LIVE from LiftEx2023 voxpop

LIVE from LiftEx2023 voxpop - image

LIVE from LiftEx2023 voxpop

In a series of videos from LiftEx2023 in Liverpool in November, Jenny Eagle, reporter for LEEA chats to members about the challenges they face and what they’re looking forward to most in 2024.

Cost, supply chain issues, copyright, post Brexit/Covid aftermath and encouraging the next generation to work in the industry are just some of the challenges the lifting engineering industry faces next year.

Some of the members we spoke to at LiftEx2023 included: Ben Burgess, director, William Hackett, Carly Collins, marketing manager, Dynamic Load Monitoring (DLM), Richard Howes, director, Bridger Howes, Ben Newman, sales, Talurit UK, Steve Bloomer, sales manager, Foster Cranes, and Ella Cheetham, MD, Lifting Gear Products.

According to Burgess, the political landscape will be difficult going into next year and how that affects the economy, as well as the big construction companies and other major contractors.

“It will be interesting to see what happens,” he said. “There is still some uncertainty post-Covid but we will focus on our customers, supply chain integration and providing  good products at a fair price.”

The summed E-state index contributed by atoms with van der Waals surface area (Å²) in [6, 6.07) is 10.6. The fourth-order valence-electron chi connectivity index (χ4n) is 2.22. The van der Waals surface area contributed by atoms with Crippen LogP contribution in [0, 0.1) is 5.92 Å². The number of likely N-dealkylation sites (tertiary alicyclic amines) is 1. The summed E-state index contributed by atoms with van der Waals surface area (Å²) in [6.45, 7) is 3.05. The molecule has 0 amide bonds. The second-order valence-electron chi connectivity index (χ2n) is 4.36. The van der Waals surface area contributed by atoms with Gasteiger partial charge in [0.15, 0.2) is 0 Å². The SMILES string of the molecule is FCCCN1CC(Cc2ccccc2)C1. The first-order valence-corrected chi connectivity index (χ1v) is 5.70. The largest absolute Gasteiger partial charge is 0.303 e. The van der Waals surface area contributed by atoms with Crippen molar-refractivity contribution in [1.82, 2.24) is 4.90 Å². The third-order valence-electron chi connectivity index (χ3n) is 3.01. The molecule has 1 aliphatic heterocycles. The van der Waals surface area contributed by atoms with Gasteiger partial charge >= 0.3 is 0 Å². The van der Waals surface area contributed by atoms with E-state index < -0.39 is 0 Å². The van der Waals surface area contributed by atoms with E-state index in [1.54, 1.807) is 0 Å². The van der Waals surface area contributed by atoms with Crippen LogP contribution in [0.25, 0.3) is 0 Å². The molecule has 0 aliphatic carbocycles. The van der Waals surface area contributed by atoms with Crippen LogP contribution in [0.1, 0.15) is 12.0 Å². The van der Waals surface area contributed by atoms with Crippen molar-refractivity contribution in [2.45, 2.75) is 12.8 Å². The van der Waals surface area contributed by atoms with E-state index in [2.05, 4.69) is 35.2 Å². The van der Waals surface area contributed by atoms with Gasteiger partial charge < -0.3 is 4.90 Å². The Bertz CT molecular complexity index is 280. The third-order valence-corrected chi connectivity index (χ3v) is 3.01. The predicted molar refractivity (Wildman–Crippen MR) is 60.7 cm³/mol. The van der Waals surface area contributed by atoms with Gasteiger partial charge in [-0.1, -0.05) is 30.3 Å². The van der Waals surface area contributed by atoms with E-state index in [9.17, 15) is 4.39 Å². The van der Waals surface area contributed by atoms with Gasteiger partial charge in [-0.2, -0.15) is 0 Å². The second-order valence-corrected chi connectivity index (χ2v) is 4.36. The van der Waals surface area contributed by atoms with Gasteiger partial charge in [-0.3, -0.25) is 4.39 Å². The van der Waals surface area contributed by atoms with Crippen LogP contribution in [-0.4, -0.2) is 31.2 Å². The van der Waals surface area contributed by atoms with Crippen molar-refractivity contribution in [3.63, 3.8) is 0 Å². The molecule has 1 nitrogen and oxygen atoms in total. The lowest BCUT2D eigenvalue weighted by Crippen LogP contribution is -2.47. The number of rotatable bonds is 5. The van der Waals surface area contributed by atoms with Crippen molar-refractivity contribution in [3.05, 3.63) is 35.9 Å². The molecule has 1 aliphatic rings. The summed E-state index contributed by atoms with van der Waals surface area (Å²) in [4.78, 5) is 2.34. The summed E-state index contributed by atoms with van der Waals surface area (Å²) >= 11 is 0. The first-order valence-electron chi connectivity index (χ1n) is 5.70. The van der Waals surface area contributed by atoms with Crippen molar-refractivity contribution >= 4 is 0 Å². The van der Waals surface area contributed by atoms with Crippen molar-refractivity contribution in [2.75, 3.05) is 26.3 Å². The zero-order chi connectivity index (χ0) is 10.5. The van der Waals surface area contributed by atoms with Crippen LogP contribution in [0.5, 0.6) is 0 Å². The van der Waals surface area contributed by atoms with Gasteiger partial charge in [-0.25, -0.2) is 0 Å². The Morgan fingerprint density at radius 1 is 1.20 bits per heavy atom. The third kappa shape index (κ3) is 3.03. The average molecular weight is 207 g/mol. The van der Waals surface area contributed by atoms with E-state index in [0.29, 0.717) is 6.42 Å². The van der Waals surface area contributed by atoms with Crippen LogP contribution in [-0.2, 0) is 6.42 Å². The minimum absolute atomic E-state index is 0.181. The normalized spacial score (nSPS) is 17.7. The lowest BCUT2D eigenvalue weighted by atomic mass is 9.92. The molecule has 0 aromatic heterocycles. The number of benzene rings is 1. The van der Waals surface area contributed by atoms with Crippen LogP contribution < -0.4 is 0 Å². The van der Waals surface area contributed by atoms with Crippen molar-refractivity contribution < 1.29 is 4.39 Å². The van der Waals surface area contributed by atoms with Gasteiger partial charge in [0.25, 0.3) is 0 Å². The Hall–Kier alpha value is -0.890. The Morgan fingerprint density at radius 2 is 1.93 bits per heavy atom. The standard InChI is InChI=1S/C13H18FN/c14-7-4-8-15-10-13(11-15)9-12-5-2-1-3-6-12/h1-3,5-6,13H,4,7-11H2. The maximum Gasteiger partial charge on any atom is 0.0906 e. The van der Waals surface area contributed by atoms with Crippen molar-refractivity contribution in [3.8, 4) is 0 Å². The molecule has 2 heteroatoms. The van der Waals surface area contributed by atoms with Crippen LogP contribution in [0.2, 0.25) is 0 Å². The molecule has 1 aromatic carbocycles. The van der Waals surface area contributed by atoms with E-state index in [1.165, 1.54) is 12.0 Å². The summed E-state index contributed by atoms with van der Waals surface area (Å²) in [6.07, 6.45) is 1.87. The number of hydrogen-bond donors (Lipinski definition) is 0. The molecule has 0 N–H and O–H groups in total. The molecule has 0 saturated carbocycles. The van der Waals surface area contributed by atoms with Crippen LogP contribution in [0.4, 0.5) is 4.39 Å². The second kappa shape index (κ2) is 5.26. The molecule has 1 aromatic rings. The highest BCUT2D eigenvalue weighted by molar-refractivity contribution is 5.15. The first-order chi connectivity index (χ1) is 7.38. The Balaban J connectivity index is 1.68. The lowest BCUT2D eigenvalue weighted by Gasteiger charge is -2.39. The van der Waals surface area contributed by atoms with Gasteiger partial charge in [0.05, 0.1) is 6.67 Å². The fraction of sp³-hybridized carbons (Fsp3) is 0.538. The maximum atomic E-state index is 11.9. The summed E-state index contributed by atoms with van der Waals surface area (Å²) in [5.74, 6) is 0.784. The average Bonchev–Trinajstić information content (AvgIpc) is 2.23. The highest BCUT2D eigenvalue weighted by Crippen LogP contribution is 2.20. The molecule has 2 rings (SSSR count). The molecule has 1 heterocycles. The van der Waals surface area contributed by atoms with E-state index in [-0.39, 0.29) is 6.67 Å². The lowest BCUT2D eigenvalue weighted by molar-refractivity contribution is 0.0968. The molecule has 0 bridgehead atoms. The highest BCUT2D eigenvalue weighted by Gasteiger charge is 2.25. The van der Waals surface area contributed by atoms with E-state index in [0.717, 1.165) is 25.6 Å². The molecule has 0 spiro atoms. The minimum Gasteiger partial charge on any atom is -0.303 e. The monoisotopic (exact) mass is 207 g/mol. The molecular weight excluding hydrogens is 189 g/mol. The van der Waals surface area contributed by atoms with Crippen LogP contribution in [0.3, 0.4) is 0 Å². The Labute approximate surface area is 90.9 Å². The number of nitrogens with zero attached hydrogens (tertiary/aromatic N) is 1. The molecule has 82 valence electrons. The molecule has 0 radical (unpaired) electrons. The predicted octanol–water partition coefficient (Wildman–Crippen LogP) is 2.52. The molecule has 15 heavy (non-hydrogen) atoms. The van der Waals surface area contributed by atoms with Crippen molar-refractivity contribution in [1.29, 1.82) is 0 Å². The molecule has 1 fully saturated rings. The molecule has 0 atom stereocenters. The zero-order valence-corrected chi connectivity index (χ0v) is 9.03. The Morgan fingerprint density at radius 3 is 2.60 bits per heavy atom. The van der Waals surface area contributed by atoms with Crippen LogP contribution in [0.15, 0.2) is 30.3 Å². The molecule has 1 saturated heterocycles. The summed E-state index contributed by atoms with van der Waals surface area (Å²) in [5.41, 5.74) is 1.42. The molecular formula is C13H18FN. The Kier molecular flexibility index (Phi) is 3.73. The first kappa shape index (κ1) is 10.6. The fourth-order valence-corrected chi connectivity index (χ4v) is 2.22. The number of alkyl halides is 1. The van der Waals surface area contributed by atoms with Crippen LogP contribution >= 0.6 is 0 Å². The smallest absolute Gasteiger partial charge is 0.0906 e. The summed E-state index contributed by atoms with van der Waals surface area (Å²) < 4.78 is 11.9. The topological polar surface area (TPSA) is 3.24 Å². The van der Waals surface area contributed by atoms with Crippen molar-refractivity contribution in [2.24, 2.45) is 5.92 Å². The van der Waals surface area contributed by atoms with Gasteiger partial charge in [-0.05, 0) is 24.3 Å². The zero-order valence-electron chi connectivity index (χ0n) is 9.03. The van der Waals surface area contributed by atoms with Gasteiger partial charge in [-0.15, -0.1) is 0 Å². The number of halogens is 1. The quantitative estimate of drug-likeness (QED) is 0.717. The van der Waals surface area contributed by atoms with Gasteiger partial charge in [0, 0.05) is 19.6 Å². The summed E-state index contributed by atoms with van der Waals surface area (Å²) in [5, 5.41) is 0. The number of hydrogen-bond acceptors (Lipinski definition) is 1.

For Collins at DLM, she said the main challenge was brand awareness and showing people what they do and how their load cell products work. The company hit its financial record target last year and is looking to expand, employing more people in the sales department.

According to Howes, the ongoing battle was how the lifting industry can ‘sell itself’ and attract young people into the industry.

Newman said the biggest challenge was increasing costs, and the industry has got to adapt. He was looking forward to increasing Talurit UK’s customer base in 2024.

“Price and availability of products are the two main obstacles, especially after Brexit,” said Bloomer from Foster Cranes.

“Sustainability is a priority for the next generation, and the future of lifting, we hope to become zero battery powered eventually.”

Cheetham said cheaper products coming in from the Far East, particularly polyester sling price points are devalued through imports, making it difficult to manufacture in the UK and maintain a competitive edge.

“It’s a big problem we’re facing, which is encouraging offshore manufacturing in other countries. Also, bringing younger people into the industry, because cost points are being driven down through imports it’s hard to pay people competitive wages, pulling people away from skilled jobs. We’re in this vicious circle currently with pricing, and younger people don’t see it as an attractive industry to come into. Those two things will affect us going forward.”

To find out more about LiftEx2023 visit our website at

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